The ability of women to access the contraceptive pill is mediated through the health care profession: in particular, the pill is a prescription drug. Almost two decades ago in August 1993, a doctor named David Grimes wrote in the American Journal of Public Health (footnotes omitted): \”On public health grounds, oral contraceptives could be made available in vending machines and cigarettes by prescription only. … Our society\’s approach to these two agents, both widely used by young women, is paradoxical. Cigarettes, which are readily available even to children, kill over a thousand persons each day. In contrast, oral contraceptives prevent unwanted pregnancy and improve women\’s health. Nevertheless, the medical profession poses numerous obstacles to this method of contraception, including a physical examination, a prescription, often a pharmacist, and an impenetrable package insert. … [T]hese medical requirements neither serve nor protect women; they are merely impediments.\”
Some important voices in the health care profession seem to be coming around to this point of view. The Committee on Gynecologic Practice of the American College of Obstetricians and Gynecologists has now published its opinion concerning \”Over-the-Counter Access to Oral Contraceptives.\” The committee begins:
\”Unintended pregnancy remains a major public health problem in the United States. Over the past 20 years, the overall rate of unintended pregnancy has not changed and remains unacceptably high, accounting for approximately 50% of all pregnancies. The economic burden of unintended pregnancy has been recently estimated to cost taxpayers $11.1 billion dollars each year. According to the Institute of Medicine, women with unintended pregnancy are more likely to smoke or drink alcohol during pregnancy, have depression, experience domestic violence, and are less likely to obtain prenatal care or breastfeed. Short interpregnancy intervals have been associated with adverse neonatal outcomes, including low birth weight and prematurity, which increase the chances of children’s health and developmental problems.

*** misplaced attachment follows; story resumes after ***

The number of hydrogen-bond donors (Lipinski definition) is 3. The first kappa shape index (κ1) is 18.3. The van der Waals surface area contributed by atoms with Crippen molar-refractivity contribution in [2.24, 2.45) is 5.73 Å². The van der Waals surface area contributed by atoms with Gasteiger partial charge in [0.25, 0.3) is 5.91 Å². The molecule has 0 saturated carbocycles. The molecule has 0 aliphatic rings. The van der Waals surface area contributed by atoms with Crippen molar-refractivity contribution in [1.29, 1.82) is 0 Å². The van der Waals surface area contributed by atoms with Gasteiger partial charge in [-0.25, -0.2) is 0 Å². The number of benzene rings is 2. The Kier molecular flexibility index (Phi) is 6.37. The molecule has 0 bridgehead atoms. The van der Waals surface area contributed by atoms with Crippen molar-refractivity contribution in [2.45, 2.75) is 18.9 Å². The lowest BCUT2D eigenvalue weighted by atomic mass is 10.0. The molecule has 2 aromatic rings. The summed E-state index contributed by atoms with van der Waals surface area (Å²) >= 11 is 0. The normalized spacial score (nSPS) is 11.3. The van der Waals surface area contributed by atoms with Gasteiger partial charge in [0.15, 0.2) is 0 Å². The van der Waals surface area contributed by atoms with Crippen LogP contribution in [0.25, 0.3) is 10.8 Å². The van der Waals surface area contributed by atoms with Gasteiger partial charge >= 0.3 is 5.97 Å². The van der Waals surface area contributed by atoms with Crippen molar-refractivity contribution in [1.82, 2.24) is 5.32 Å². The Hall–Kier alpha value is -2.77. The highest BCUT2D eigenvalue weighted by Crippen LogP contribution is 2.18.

Many factors contribute to the high rate of unintended pregnancy. Access and cost issues are common reasons why women either do not use contraception or have gaps in use. Although oral contraceptives (OCs) are the most widely used reversible method of family planning in the United States, OC use is subject to problems with adherence and continuation, often due to logistics or practical issues. A potential way to improve contraceptive access and use, and possibly decrease the unintended pregnancy rate, is to allow over-the-counter access to OCs.\”
Of course, it\’s easy to toss out some potential reasons why offering birth control pills over-the-counter might pose some unwanted tradeoffs. Would women be appropriately aware of possible side effects? Would women use oral contraceptives regularly and thus effectively if they were available over the counter? If women could get the pill over-the-counter, might they then have fewer doctor visits that could focus on preventive health care? How would an over-the-counter pill interact with insurance reimbursement? Would pharmacists be involved in some way?
Just about every drug, including many over-the-counter drugs, can cause unwanted side effects for some people, or be be misused or ineffectively used. The appropriate dividing line here is not to require perfect safety, but to make a judgement that the drug is safe enough that people can self-medicate. That 1993 essay in the American Journal of Public Health argued that two decades ago: \”More is known today about the safety of oral contraceptives than has been known about any other drug in the history of medicine. Thirty years of intense epidemiologic study have confirmed